As if that weren't challenge enough, technology is also replacing the need for human computation in the workplace. While computers don't offer the mental flexibility and imagination that a human brain possesses, a computer can still store far more data and do its computations much more rapidly than do humans. All this means that computers and technology are fast replacing our former middle classes in the workplace. The work that remains for us is mainly blue collar (i.e.: tedious assembly line production) or highly imaginative, innovative, clever and strategic thinking (i.e.: executive and highly specialized skills.)  Blue collar work remains available mainly because it can be expensive to build machines to do work that uneducated people will do for very little money, especially when they're desperate to survive. That explains why so many factory assembly lines have been offshored in recent years. Third-world citizens are willing to work for a dollar a day - a salary most Americans can't afford to live on. A dollar a day may still be more than the price of a gallon of gas, but it's less than the cost of machinery and maintenance.  And when it comes to highly skilled and executive positions, machines don't yet exist with the capacity to utilize intelligence in the way that a person can use it, so those jobs will continue to be the most highly paid until we invent machines that are able to compete.

If we're wondering why we are all in debt today, the above will serve to explain that. The fact is, most of us can no longer earn enough money to access the bulk of the goods and services that are mainly being created by our machines. Our labor isn't valued highly enough anymore for us to do so; yet the owners of the machinery won't just give us what the machines create unless they can earn a profit by doing so. Think about it. Human debt has skyrocketed at precisely the same time in human history that industrialization, fossil fuel consumption and technological innovation kicked into high gear, reducing the need for human energy in the workplace! Meanwhile government debt, which is in large part subsidizing our needs because we can't earn enough to acquire what we need, has also skyrocketed over the past fifty years. This is not coincidence; it's a real-world cause and effect.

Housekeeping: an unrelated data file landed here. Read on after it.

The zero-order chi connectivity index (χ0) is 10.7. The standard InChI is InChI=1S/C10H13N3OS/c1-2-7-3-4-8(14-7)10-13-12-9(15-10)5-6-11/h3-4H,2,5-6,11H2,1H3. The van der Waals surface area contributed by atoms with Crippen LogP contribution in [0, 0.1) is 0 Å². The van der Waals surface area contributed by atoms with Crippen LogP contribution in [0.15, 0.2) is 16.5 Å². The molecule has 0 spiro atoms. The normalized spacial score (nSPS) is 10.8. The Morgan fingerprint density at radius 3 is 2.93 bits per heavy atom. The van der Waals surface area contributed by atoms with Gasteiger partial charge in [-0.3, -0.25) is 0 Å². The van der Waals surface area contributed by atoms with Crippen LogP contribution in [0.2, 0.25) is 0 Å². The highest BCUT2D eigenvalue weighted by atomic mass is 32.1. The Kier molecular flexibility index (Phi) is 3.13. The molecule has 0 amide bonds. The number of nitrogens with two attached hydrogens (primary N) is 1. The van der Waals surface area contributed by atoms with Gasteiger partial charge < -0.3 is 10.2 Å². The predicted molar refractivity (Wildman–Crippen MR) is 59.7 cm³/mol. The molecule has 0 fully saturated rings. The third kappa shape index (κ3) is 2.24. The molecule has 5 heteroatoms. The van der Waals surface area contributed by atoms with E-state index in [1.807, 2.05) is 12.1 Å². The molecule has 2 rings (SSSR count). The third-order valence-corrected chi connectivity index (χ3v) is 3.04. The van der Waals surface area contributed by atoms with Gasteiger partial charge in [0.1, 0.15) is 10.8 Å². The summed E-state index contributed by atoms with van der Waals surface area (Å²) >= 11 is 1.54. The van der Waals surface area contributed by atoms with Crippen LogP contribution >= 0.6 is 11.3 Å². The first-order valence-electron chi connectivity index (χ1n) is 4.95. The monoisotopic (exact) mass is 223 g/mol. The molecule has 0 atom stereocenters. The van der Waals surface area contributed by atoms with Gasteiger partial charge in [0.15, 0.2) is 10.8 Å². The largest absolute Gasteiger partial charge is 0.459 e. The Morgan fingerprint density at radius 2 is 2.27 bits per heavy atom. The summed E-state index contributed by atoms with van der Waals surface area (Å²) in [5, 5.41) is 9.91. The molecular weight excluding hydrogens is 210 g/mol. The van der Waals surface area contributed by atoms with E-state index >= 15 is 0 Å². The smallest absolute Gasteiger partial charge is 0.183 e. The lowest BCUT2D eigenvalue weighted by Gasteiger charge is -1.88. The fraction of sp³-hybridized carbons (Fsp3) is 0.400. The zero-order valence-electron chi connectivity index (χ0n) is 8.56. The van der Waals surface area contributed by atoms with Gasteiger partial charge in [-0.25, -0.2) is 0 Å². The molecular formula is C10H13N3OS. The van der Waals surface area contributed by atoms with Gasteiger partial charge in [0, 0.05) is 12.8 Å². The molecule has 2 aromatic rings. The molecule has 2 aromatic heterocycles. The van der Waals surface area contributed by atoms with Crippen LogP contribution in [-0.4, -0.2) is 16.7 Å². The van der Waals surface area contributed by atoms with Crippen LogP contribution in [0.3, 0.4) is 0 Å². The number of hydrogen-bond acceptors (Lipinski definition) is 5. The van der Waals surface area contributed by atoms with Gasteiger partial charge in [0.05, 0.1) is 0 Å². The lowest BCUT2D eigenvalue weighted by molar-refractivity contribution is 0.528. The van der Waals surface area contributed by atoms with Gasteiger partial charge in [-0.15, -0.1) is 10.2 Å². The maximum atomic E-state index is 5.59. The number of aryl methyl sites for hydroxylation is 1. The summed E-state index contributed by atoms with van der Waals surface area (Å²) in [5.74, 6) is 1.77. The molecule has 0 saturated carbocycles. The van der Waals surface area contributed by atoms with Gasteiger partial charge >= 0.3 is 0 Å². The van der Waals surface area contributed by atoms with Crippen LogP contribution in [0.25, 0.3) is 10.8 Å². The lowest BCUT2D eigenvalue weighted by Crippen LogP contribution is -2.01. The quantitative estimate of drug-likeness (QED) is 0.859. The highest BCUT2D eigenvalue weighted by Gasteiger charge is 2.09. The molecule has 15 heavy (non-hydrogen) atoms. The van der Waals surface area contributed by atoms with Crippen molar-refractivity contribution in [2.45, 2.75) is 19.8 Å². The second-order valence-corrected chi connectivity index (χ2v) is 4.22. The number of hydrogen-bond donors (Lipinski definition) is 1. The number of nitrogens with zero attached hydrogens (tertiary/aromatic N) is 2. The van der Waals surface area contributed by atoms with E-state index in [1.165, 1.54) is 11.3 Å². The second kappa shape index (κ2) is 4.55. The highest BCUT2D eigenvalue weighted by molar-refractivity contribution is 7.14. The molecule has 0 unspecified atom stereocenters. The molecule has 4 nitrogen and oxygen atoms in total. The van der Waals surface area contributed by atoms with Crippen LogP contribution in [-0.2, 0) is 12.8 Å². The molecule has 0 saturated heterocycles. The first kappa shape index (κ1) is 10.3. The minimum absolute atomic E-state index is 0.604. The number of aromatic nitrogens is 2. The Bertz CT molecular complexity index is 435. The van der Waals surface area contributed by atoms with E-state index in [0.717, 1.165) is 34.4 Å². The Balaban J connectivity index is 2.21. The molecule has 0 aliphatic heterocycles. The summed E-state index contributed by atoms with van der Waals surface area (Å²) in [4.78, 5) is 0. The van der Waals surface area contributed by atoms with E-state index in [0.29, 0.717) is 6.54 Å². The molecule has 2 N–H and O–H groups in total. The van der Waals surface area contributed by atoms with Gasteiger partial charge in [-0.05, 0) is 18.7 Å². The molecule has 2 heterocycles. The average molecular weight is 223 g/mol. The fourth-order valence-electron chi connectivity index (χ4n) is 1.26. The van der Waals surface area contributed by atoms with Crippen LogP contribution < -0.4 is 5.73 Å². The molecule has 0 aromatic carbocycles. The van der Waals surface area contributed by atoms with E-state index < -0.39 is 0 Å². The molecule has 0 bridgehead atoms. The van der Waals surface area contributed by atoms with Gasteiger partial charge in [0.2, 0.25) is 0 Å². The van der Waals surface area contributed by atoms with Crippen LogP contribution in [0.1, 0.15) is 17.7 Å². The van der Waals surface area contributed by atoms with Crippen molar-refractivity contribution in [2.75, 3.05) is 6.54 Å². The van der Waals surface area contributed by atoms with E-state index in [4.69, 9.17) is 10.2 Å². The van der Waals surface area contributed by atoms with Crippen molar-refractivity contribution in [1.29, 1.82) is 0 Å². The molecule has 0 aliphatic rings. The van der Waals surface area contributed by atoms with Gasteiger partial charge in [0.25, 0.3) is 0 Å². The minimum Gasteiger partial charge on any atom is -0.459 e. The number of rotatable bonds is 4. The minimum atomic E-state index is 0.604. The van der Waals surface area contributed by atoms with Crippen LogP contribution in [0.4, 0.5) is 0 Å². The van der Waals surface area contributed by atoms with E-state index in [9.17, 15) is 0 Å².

If we possess a lick of sense we can use it to see which way the economic winds are presently blowing. Our economic systems have been relentlessly replacing high cost human energy with lower cost machines and technologies that run on cheap fossil fuels, so they can make their goods more cheaply. That would be wonderful if we were able to enjoy the fruits of all this cheap production without struggle, but because we don't own either the natural resources that are being fed into these systems or the actual means of production, we're generally precluded from accessing all these goods...unless we work.